The characterization of turbulence in high speed compressible and complex industrial flows

PhD member: Elissavet Boufidi

A rigorous characterization of flow turbulence (i.e. turbulence intensity, time and length scales, spectrum) is needed to better understand loss mechanisms and heat transfer phenomena in complex turbomachinery flows. Moreover, the increasing use of CFD, as both a design and an investigation tool, requires reliable experimental data for the validation of turbulence models and the definition of accurate boundary conditions. Nevertheless, experimental data on turbulence at engine representative conditions are very limited in literature and this can be attributed to the limitations of established experimental techniques.

The goal of this thesis is to address the issue of turbulence measurements in engine representative flow conditions, by developing a measurement methodology for turbulence parameters based on Fast Response Aerodynamic Pressure Probes (FRAPPs), to exploit their robustness and applicability. The Hot Wire Anemometry (HWA) technique is revisited and enhanced to serve as a reliable reference tool. The developed methodology will allow to acquire experimental information that is not yet available today and lead to a deeper understanding of complex flow phenomena.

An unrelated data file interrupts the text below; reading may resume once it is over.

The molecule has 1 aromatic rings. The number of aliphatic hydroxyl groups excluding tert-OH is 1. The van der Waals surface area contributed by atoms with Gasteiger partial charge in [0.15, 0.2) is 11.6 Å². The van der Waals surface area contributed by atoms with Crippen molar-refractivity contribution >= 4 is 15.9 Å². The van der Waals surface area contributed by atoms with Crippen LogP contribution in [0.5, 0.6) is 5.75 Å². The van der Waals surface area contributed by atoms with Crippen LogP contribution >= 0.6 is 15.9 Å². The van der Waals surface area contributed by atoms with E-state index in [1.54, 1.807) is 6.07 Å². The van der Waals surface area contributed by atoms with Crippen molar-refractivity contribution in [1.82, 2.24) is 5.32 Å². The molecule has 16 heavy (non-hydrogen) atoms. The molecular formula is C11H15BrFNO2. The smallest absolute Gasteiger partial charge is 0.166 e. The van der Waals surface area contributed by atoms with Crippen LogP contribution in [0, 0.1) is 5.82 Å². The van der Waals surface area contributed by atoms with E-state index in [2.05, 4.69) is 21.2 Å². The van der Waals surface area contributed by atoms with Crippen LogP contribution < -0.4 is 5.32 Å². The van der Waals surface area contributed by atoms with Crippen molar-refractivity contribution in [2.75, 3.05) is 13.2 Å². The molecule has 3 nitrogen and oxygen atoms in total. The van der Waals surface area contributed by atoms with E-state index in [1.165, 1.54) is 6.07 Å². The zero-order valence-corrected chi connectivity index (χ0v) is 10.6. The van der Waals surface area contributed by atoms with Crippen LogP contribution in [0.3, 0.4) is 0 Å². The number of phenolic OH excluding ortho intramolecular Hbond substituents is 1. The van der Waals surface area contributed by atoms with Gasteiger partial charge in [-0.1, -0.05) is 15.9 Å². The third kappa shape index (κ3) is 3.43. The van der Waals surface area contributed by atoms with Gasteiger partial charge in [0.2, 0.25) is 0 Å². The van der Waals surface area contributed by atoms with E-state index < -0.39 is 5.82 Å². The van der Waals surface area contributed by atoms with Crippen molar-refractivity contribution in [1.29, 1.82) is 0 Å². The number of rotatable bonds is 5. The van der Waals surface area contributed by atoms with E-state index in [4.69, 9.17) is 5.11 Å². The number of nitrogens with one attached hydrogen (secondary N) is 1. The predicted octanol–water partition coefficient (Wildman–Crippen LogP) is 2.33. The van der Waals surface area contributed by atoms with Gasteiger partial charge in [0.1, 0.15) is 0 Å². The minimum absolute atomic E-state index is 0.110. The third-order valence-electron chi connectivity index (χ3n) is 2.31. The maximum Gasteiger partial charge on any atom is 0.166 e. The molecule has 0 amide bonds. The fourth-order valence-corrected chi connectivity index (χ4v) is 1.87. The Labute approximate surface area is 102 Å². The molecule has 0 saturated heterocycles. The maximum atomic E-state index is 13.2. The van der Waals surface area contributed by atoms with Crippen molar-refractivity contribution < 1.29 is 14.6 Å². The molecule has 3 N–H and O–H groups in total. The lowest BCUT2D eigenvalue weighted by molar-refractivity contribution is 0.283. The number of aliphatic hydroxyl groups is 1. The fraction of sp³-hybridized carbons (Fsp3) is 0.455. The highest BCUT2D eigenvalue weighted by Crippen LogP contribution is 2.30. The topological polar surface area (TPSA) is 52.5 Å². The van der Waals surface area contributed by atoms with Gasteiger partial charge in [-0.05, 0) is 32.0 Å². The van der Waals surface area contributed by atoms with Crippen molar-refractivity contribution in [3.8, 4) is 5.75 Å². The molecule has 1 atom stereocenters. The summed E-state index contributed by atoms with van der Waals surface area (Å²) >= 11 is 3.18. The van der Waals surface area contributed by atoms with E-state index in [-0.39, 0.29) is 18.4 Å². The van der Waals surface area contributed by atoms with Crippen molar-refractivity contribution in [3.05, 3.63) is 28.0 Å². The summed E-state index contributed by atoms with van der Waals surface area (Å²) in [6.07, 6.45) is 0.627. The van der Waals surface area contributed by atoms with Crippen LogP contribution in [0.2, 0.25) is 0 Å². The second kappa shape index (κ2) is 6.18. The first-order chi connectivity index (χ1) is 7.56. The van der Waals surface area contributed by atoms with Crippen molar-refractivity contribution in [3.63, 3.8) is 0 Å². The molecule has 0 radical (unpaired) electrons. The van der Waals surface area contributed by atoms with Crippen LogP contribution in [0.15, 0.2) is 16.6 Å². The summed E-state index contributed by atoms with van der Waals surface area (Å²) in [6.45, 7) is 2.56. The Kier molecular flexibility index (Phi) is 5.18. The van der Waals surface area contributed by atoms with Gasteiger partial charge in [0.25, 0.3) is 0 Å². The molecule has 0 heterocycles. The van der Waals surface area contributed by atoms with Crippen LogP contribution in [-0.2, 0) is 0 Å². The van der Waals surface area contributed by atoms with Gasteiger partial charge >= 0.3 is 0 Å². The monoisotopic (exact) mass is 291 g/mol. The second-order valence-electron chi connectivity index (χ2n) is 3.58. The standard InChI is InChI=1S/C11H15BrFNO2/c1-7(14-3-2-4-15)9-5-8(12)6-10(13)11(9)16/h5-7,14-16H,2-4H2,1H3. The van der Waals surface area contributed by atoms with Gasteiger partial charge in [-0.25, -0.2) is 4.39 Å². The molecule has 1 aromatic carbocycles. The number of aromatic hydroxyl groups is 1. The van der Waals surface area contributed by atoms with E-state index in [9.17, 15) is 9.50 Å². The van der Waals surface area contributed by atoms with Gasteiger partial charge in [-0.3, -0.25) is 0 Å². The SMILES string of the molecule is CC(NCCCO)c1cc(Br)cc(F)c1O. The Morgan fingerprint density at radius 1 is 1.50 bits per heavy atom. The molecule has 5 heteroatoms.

(left) VKI colled fast-response pressure probe; (right) VKI triple hot-wire
(left) VKI colled fast-response pressure probe; (right) VKI triple hot-wire
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